French comedy, winner of the International Critics Prize at Cannes 2011, following the friendship between a shoeshiner and an illegal immigrant boy.... More
"Marcel Marx, a former author and a well-known Bohemian, has retreated into a voluntary exile in the port city of Le Havre... he has buried his dreams of a literary breakthrough and lives happily within the triangle of his favourite bar, his shoe-shining work, and his wife Arletty, when fate suddenly throws in his path an underage immigrant refugee from darkest Africa.
"As Arletty at the same time gets seriously ill, Marcel has to rise against the cold wall of human indifference with his only weapon: innate optimism and the unwavering solidarity of the people of his quartier. Against him stands the whole blind machinery of the Western constitutionally governed state, this time represented by the dragnet of the police, moment by moment drawing closer around the refugee boy." (Cannes Film Festival 2011)Hide
BY Adam Fresco Flicks Writer
Aki Kaurismäki is one of Finland’s finest writer / directors – a master of the absurd with films like Leningrad Cowboys Go America (1989); Hamlet Goes Business (1987) and Drifting Clouds (1996). The location may have moved from Helsinki to the French port of Le Havre, but Kaurismäki has lost none of his surreal comic zest in translation.... More
An aging shoe-shiner, Marcel Marx (a superb André Wilms), befriends Idrissa (Blondin Miguel), a young refugee fresh off the boat from Africa and aids him in evading the authorities. A simple plot, yes, but realised in Kaurismäki’s cinematic world-view; in which telephones have rotary dials, cameras sport bulbs and detectives wear hats and long coats. The colours are sumptuously saturated and every frame betrays a careful construction reminiscent of the films of Jean-Pierre Jeunet (Delicatessen and Amélie). Le Havre has never looked so appealing as through cinematographer Timo Salminen’s lens.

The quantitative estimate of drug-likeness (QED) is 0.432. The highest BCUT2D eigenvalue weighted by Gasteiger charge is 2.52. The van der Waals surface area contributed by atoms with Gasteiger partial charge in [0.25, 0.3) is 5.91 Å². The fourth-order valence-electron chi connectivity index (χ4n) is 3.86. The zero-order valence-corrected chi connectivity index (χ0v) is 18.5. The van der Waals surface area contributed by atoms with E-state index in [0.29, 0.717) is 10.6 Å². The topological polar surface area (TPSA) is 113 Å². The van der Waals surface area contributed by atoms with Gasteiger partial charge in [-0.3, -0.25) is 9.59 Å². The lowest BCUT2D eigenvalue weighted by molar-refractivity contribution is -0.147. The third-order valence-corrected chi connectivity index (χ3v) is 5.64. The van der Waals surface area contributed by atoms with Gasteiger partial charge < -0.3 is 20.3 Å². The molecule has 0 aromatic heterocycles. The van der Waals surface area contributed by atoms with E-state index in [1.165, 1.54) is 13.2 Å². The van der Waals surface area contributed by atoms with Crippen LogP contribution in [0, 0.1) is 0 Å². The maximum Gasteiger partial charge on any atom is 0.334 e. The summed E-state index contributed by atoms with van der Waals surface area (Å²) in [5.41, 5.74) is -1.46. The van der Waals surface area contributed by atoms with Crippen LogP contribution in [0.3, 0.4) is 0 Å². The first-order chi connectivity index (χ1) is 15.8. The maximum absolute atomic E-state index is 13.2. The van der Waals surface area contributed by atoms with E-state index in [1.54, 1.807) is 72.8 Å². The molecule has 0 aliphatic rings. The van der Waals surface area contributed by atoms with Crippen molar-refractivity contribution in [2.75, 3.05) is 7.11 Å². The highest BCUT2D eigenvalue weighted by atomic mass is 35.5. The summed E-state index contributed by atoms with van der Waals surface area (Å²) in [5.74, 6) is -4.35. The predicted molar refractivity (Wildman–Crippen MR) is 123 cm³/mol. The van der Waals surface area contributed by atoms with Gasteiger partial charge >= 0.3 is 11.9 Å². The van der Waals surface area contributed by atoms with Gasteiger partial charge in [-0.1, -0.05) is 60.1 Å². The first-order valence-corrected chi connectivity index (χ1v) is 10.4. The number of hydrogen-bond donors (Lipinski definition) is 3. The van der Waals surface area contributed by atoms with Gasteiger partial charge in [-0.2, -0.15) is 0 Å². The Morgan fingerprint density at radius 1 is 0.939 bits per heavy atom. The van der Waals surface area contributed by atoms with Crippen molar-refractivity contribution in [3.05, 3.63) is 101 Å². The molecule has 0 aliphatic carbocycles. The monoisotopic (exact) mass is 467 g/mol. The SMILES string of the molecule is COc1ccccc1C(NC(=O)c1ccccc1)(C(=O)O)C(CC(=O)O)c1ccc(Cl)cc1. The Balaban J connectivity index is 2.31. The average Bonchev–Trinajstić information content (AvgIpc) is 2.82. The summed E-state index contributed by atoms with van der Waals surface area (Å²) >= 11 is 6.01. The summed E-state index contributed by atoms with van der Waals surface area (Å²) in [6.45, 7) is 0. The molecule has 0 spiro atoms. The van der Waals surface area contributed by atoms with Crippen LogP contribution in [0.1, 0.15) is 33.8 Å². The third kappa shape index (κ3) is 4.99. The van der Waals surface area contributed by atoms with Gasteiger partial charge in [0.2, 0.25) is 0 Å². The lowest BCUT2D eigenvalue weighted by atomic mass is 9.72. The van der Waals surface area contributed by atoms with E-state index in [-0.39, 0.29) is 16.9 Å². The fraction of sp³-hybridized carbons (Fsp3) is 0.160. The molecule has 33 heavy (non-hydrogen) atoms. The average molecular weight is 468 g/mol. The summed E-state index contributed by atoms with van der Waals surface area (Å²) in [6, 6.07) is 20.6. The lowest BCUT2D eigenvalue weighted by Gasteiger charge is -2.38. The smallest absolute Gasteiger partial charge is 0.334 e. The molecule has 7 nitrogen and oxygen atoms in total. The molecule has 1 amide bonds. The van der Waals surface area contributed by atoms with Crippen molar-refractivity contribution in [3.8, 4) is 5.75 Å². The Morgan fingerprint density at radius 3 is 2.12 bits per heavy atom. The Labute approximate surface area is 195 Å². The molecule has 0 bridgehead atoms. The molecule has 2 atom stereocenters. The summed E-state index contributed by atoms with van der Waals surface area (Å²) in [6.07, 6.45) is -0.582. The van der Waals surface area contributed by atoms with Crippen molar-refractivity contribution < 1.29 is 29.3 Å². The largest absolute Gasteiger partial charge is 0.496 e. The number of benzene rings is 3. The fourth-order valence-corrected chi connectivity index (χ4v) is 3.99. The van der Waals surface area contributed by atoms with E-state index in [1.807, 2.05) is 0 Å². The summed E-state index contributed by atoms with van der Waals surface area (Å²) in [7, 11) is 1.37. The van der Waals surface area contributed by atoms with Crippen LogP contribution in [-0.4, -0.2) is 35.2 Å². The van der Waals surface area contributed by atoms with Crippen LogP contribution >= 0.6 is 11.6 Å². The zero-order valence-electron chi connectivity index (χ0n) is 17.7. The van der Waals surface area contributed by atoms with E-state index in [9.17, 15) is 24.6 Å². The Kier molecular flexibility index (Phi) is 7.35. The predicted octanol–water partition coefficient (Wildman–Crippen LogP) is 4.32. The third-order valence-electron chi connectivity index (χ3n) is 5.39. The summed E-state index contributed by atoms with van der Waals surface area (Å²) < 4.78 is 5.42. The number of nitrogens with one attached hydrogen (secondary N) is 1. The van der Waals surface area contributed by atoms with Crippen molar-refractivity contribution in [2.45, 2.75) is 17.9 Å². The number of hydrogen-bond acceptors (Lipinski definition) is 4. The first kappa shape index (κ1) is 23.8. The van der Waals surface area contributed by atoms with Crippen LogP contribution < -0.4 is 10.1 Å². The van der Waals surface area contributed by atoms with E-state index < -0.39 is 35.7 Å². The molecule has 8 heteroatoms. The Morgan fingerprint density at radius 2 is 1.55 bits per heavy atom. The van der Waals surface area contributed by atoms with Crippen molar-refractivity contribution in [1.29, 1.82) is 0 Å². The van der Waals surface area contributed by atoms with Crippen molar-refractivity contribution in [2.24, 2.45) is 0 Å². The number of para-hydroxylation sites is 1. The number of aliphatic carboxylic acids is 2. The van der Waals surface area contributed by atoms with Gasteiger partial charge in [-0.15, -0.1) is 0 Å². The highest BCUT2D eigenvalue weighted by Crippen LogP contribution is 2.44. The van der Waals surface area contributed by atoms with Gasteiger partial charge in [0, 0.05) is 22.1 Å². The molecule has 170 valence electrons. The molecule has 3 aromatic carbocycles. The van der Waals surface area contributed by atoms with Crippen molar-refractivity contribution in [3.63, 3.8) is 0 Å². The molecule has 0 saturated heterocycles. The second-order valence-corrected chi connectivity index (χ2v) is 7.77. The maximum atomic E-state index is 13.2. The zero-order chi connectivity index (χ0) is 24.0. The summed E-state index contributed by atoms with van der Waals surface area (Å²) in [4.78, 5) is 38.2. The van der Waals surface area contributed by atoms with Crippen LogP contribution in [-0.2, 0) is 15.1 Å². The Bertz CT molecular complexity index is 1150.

Part character comedy, part cat-and-mouse chase, Le Havre effortlessly blends pitch-black Finnish humour with French joie de vivre and absurdist scenes with stark reality. The film is never less than an absorbing, enjoyable, and offbeat drama that offers an ideal introduction to the work of Kaurismäki for the uninitiated and a superb addition for lovers of the Finnish master’s ouvre. It can be slow at times but as an antidote to Hollywood explosions and two-dimensional characterisations, you’d be hard pressed to find a more satisfying and thoroughly entertaining way to entertain your brain.Hide
The Peoples' Reviews
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BY freshdude superstar
Written and directed by Finland's Aki Kaurismaki, who is known for his use of low-key acting and simple story-telling. LE HAVRE definitely has both, and manages to focus on hope, solidarity and kindness while telling a sad yet common story of refugee.
It is definitely a fantasy, and a charming and quirky one at that, full of references and winks to the old European cinema. This film is simply delightful and with a G rating a perfect pick to introduce younger audiences to World Cinema.
BY DnA superstar
As we left the theatre and walked out through the theatre, down the escalator and out onto the street you could hear the usual chatter from movie goers. What was different was the regular outbursts of laughter as you remembered another absurd quirky moment of comedy.
There is a story of love that runs between the Marcel and his wife as... More she journeys through serious health issues living a life of poverty. We follow the Marcel as he ekes out an existence. He crosses paths with a young African boy wanted by authorities as an illegal immigrant and sets about keeping the boy safe while using all his cunning to help the boy to freedom.
I'd give the movie a 3 to 3.5 stars but bumped to 4 for the unusual experience you get from seeing this movie. It takes the viewer on an unusual journey that we don't often get to experience.Hide